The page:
May I suggest that we expand the subject to the many fruitful areas that could be considered and fomented by a general study of bird behavior. Such questions as the following would only be a beginning. How do the feathers of birds enable them to fly? What are the special functions of display behavior in birds that are so successful in the sexual selection of their partners, in particular, the back and forth strutting that stocks often do to attract the interest of the public and the dealers? What are the migration patterns and timing of stocks that follow in the footsteps of our feathered friends? Most important of all, what are the functions of birds, the stocks and companies that fly about in the general structure, growth, and stability of markets? What songs do markets sing to attract, warn, and establish territory?

From Alan Milhone:

"Birds of a feather flock together." Is this the same with investors and brokers in that they all want to stay with the winners (performers)? I liked the way you described the construction of a bird's nest, guess that is where the term 'nest egg' developed? Or 'putting all your eggs into one basket' meaning one should stay diversified? The strong and secure nest is analogous to a strong and protected portfolio.

I enjoyed the Chair's article and it gave me a different perspective on nesting & ways of attracting investing. Not sure about songs used for attraction. My guess is how online or televised marketers vie to attract a potential investor's attention in hopes of getting them to buy into their program, much like a male bird hoping to attract a female's attention. The male bird's 'chirping' is music to the females' ears (hopefully) and the online/televised promoter of various stocks and investment programs is hoping to lure our attention in similar ways.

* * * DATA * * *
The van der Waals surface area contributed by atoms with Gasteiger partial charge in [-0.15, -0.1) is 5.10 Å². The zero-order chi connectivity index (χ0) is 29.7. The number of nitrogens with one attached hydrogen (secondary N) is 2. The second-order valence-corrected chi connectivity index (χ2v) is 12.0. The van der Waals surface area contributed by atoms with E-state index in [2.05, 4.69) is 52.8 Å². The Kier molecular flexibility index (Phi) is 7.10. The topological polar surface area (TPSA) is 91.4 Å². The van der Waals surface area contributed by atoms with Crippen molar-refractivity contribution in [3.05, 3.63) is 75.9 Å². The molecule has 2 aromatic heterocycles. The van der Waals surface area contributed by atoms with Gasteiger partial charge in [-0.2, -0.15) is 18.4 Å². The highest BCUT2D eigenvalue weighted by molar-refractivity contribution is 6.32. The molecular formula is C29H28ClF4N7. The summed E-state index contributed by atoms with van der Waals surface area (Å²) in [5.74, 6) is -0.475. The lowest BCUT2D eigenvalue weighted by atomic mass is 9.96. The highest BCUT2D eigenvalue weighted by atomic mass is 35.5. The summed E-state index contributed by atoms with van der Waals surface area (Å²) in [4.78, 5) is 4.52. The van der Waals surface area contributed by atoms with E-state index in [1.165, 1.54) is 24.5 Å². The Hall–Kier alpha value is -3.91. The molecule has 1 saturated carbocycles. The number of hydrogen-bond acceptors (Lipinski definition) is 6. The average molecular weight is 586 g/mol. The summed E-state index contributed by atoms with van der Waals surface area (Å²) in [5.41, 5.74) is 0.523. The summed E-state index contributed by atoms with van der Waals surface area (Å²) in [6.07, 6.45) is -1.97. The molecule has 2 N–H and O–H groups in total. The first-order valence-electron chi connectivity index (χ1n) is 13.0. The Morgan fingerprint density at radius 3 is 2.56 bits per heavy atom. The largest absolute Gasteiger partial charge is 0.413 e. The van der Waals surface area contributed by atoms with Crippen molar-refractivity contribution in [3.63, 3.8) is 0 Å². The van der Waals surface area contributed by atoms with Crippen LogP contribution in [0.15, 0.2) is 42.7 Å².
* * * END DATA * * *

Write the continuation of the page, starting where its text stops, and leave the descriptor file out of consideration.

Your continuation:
Jim Sogi writes:

Another bird nesting behavior in the market is the bunching of the price range within a certain area. For example over the last few days we see the bunching nesting behavior in the 1256 area, and before a nest was built in the lower branches at lower levels. When the little birds are strong enough, they venture out and start to fly from the nest, taking forays flying to higher levels.

There is busy back and forth activity as the nest is build. The nest normally must have a structure and normal time to build before the birds either venture out or, for some reason, the whole nest falls out of the tree an on to the floor, as in rare occasions it does, killing all the little chicks. Bigger birds like eagles that build bigger nests at higher altitudes soar higher. Perhaps that is why Dow big birds are hitting all time highs and SPs are still moving up to their all time highs, in sight a couple bird nest levels away.

J. T. Holley writes:

On a similar note [to previous post] you can look down the option chains intra-day and see birds perched either on nests or on wires and see them "spooked" as higher and higher numbers are reached historically. It's almost like opening up a dark room and seeing the cockroaches scatter when the light of day hits them.





Speak your mind


Resources & Links